Wednesday, January 2, 2019

The Cutthroat Gap Massacre

In 1833, there were only 24 stars on Old Glory. The map of the United States was called the "eagle map" because of the configuration of our states and territory. It resembled an eagle.


On March 4th of that year, President Andrew Jackson was sworn in for his second term. On May 11th, a French-American farmhand by the name of Antoine le Blanc murdered a family of three and was properly hanged. On June 6th, Andrew Jackson became the first U.S. President to ride a train.

On August 12th, the town of Chicago was established at the estuary of the Chicago River by 350 American settlers. It would very quickly become a large city. That year, from November 12th to the 13th, what was called "the Leonid meteor shower" took place. It was observed in Alabama. The spectacular site came to be known as the days the "Stars Fell on Alabama."

Just 29 years earlier, back on July 4th, 1803, the United States effectively doubled the size of the United States through a land deal with France. It was called the Louisiana Purchase. Through the Louisiana Purchase, the United States bought 828,000 square miles of land from France for the sum of 15 Million dollars. Yes, less than a home in Hollywood these days.

The whole deal included land from the Mississippi River to the Rocky Mountains, and from Louisiana to Montana and up into what is present day Canada. The area belonged to the French from 1699 until 1762. As crazy as it sounds, that's when it became Spanish property. France gave the whole thing to Spain as a present. Yes, as a present. Supposedly France gave it to Spain because they were allies against the British.

As for how it got back into French hands, well it didn't last very long in Spanish hands because Napoleon Bonaparte of France was an Indian giver and took it back in 1800. Of course, at the time Napoleon was at war with the British and he need money because his war was getting expensive. Because he needed cash to fight the Brits, Napoleon sold the land to the United States for $15 Million.

The territory was huge. It was actually bigger than most of Western Europe and included what is today Iowa, Missouri, Kansas, Nebraska, and Arkansas, parts of Minnesota and Louisiana west of Mississippi River, a huge chunk of northeastern New Mexico, South Dakota, northern Texas, some parts of Wyoming, Montana, and even Colorado. Yes, also portions of Canadian provinces Alberta and Saskatchewan. And of course Oklahoma, which was known as Indian Territory.

Of course that's the other part of those European imperialists giving gifts of land to each other, taking them back, and then selling it. They didn't really care about who was already living there. Or should I say, who was waging war there. For example, in 1833 in Oklahoma, the Osage and the Kiowa were at war and had been for a long time. No, not against the French or the Spanish or the Americans, but against each other. And in reality, those tribes hated each other for a long time.

Some say that the Osage and the Kiowa were at war for decades or longer. In the Spring of 1833, that's when the Cutthroat Gap massacre took in what is today Cooperton, Kiowa County, Oklahoma.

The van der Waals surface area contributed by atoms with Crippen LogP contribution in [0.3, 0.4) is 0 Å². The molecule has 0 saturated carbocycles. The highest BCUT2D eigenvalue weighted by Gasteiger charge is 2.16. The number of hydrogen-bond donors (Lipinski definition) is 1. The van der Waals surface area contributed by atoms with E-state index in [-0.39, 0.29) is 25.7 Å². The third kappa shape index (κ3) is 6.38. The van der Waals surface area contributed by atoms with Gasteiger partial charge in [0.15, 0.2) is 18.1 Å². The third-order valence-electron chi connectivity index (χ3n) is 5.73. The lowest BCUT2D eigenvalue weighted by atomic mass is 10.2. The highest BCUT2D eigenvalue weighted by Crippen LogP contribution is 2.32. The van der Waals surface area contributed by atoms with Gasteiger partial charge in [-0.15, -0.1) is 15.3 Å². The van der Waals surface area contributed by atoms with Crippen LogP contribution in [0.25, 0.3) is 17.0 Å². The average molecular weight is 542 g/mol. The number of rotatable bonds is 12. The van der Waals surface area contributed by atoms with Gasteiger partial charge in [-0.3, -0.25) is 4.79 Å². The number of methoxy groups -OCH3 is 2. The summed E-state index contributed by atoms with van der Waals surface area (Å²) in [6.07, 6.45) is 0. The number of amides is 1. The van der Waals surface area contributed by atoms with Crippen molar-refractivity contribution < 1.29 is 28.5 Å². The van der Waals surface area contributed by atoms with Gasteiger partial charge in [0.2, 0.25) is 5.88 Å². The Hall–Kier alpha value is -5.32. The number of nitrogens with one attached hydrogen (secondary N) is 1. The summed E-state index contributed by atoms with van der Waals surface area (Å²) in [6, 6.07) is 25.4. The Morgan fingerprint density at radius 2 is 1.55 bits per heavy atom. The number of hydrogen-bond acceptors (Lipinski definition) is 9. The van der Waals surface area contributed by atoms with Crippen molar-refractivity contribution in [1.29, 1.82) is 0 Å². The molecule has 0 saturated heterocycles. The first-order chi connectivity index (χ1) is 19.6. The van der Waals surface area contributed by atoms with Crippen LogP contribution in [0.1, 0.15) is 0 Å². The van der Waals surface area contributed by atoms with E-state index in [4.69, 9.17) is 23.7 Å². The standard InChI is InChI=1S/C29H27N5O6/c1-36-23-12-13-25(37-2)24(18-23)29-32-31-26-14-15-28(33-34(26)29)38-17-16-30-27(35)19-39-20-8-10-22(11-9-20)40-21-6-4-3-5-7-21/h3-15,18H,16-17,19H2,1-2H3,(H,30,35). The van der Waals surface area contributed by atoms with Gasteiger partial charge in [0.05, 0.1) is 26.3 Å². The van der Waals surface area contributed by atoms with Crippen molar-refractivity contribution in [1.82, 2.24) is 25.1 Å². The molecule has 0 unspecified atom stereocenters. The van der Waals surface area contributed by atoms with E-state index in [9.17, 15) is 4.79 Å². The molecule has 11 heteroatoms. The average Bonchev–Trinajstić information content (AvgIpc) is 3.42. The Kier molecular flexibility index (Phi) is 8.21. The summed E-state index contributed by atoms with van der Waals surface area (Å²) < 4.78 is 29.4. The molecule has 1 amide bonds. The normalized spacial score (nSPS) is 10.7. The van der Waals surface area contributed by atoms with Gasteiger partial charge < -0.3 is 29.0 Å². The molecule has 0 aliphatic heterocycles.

It's said that the Kiowa gathered their tribes on the Plains near the Rainy Mountain Creek to organize their annual Sun Dance ceremony. The Sun Dance is considered the most important spiritual ceremony of the Plains tribes. During the ceremony, the tribes also hold their tribal council meetings. When the Kiowa arrived near the Rainy Mountain Creek, it's said they found a warning sign and decided to leave the area as quickly as possible. The warning sign was an Osage arrow left there for the Kiowa to find.

Why leave and run away? Well, the Osage were simply a bigger tribe and such a warning was taken seriously. The Osage had more warriors and more weapons. They were the Kiowa's biggest enemy. The Kiowa's mortal enemy.

The problem for the Kiowa was one of grave concern. The situation they faced was one of having to make a difficult choice between two equally undesirable choices. Their Sun Dance religious ceremony was at the heart of who they are as a people and because it was extremely important to them, it needed to take place. It was already agreed upon that all of the Kiowa would have to come back to take part in the ceremony.

Kiowa Chief Islandman's group headed by the left the creek and went southwest. They found a place west of a mountain that had good grazing and looked as though it could be defended if need be. Thinking they were safe there, they set up camp. Then almost right after arriving, most of their warriors decided to leave their new camp to raid a nearby Ute camp. Some say they left to hunt buffalo. Either way, they left their camp undefended. Most of the men left to raid a Utes camp and to hunt buffalo.

Kiowa Chief Islandman sent out his warriors not realizing that they had been noticed by a hunting party of Osage warriors from Three Forks. The Osage warriors had been out hunting buffalo on the Kiowa lands when they spotted Chief Islandman small group on the move looking for a place to set up camp. They stalked Chief Islandman’s group every since they quickly left the meeting site near the Rainy Mountain Creek.

Besides being mortal enemies, the Osage saw that the Kiowa had horses in their camp. The Osage wanted the Kiowa's horses. But also, they wanted their food and supplies. The Osage knew that they needed more warriors to launch an attack and take what they wanted. And no, it didn't matter to the Osage if they killed every Kiowa there in the process.